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August 10, 2015 12:10am  |  

THE Caboolture region is one of the worst in southeast Queensland when it comes to fuel thefts, with about 585 cases at just five petrol stations in the past 12 months.

The BP north and south bound on the Bruce Highway had some of the highest numbers in the southeast, with a combined 394 reported thefts in the past year.

That equated to about 70 per cent of offences in the area. Police said fuel was stolen in the vast majority of thefts.

With more than 1000 reported cases in the Moreton region this year, police have decided to declare war, saying those who stole, even with the intention of repaying the money, faced prosecution.

Burpengary Police officer in charge Senior Sergeant Ash Stanke said “acting as a civil debt collector” placed a very large strain on police resources.

“In the past many people would go in when they have no money, fill up and drive off. Then they would come back on pay day and give the money,” he said.

“This is not a line of credit. What we’re saying to service stations now is don’t feel obliged to withdraw the claim like they’ve done often in the past.

“The way forward for us is to take a hardline stance and increase prosecutions.”

With more than 2400 residents on Newstart, Caboolture’s high unemployment rate could be part of the problem, Caboolture Community Care manager Julie Hill said.

Ms Hill said unemployment could create a vicious cycle, especially with men in their late 20s to early 30s.

“They lose their job, go on Newstart and get their $500 a fortnight, but it’s often not enough for them to keep up, and they resort to stealing whether it be clothes or petrol because they need to get to a job interview,” she said.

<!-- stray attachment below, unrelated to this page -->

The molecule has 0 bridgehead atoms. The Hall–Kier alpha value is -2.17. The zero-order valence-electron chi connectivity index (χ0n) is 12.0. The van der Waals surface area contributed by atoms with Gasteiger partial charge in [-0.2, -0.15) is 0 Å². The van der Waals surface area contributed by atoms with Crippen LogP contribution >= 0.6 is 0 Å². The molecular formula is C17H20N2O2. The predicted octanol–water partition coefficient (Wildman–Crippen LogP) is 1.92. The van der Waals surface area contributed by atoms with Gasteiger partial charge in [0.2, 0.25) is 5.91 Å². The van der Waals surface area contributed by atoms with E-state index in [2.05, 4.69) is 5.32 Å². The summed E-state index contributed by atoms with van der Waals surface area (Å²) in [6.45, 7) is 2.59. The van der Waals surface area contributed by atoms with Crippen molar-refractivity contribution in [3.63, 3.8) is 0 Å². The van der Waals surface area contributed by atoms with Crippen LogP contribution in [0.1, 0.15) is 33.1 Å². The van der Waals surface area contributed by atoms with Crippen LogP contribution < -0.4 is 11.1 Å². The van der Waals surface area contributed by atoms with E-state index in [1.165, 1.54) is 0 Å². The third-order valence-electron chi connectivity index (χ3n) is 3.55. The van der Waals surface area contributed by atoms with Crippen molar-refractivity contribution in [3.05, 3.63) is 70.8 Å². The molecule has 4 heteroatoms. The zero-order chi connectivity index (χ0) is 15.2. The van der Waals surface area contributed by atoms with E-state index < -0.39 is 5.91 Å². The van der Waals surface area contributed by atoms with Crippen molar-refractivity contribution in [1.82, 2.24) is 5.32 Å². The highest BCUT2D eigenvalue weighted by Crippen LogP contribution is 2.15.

BP said it took petrol drive-offs “very seriously” and was “working with police on the matter”.

Sen-Sgt Stanke applauded service stations that had upgraded surveillance.

“The two BP’s have recently upgraded their CCTV and one has got voice recording between the till operator and the customer, however we’re urging them to take more caution when it comes to turning on the pumps,” he said.

Matilda Caboolture owner/operator Stewart Dopheide said staff were always vigilant.

“If we see someone who we think maybe looks like they could drive off without paying, we will always have someone go outside so they know we are watching,” Mr Dopheide said.

“What we’re seeing a bit of now is people will fill up then come in to pay with a credit card and it won’t work, then they’ve got no form of payment.’’

The Queensland Motor Trades Assocation said new technology would lead to more offenders being caught.

“This new technology and increased police presence means it’s more likely than ever that if you steal fuel, you will be caught,” a statement said.

Extracted in full from: couriermail.com.au

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